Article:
These types of applications are now codified in several of Opower’s cloud services. The Oracle Utilities Opower Proactive Alerts Cloud Service enables an array of alerts, from real-time reminders of upcoming demand response events to mid-month warnings that customers are on a path to exceed their monthly budgets. Oracle Utilities Opower Digital Self Service Cloud Service encourages customers to go online to solve their billing, interconnection and other service needs. And the Oracle Utilities Opower Customer Service Interface Cloud Service is built for utility customer service representatives to use, tapping the same wealth of data that populates its customer-facing services.
“That [Opower] team is continuing to work on these products, such as demand-side management and digital self-service,” Neuman said.
Next steps: International markets, seamless customer experience, and future grid services
Opower had some grand international ambitions in its early years, announcing plans to expand to Europe, Asia and beyond. Some of those efforts haven’t borne fruit, as evidenced by the lack of news on its attempts to gain market share in Europe’s competitive energy markets.
But in Japan, Opower has seen some recent activity that could lead to greater things. It first entered the market with Tokyo utility Tepco in 2013, supplying digital customer energy portals. It followed up in 2017 with a 300,000-residence trial with five utilities that included paper reports, where “early savings have met or exceeded our responses” as compared to typical U.S. rollouts, Neuman said.
Last month, Opower landed its second international opening in India, with a U.S. Trade and Development Agency grant supporting the rollout of behavioral energy efficiency to customers of distribution company BSES Rajdhani Power Limited. The scale and terms of the project have yet to be announced.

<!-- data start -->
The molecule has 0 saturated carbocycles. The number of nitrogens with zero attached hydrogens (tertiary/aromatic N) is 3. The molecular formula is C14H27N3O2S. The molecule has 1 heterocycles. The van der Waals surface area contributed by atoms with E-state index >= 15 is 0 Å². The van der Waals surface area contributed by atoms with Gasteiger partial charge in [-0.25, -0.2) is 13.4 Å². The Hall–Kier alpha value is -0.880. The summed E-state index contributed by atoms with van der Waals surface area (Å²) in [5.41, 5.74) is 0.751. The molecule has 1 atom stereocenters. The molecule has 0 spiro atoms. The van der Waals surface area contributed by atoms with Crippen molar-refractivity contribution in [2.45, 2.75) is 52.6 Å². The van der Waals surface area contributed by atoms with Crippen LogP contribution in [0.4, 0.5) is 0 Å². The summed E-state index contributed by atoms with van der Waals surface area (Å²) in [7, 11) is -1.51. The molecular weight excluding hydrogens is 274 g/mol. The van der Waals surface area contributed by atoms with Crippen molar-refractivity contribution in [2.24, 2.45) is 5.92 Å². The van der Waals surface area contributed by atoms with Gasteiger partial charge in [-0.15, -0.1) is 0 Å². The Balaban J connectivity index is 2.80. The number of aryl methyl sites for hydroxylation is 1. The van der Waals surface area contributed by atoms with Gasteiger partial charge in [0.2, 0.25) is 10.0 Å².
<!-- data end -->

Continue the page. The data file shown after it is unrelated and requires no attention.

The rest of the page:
Opower is also working on “creating a complete and seamless customer experience,” fed by the company’s massive database of customer energy usage and behavior data. “All our web experiences have been redesigned from the ground up by our UX team," enabling utilities to “basically drop a menu of widgets into any existing page with any modern content management system.”
“The flexibility to embed a widget or an insight into a particular page allows you to track the web analytics,” he said. “You can see how customers are going and you can embed the insights that matter the most on the page. When that information is integrated, it substantially increases customer engagement. We’ve seen four to six times the number of active users engaging with their energy insights, when presented with personalized and up-to-date information," Neuman said.
“This is the orientation that we bring to all of our software. It’s not just the link — it’s the call to action. If you’re sending out a high bill, that’s a call to action to go online to understand your usage. We’ve found those interactions have high click-though rates, which makes sense, because the customer is paying attention,” he said.
Opower’s third avowed focus is to “prepare for the grid of the future" — meaning a grid with many different distributed energy resources for customers to choose, and the inevitable front-end and back-end services to support their integration into the utility enterprise. While Opower isn’t doing distributed resource integration or demand response itself, it does intend to enable the customer-utility relationships to smooth that process, he said.
For example, while Opower no longer sells or supports its own smart thermostats, it is supporting the sale of others, using expertise in customer data and connectivity to boost existing smart thermostat sales of utility clients by up to 60 percent. It’s supporting time-of-use rate rollouts for utilities like Pacific Gas & Electric with rate comparison tools and advisory services, and is “working with a couple of clients on solar net metering data presentment,” since that’s something that yields a lot of customer calls and complaints.
The journey of Opower can no longer be measured by energy efficiency savings alone.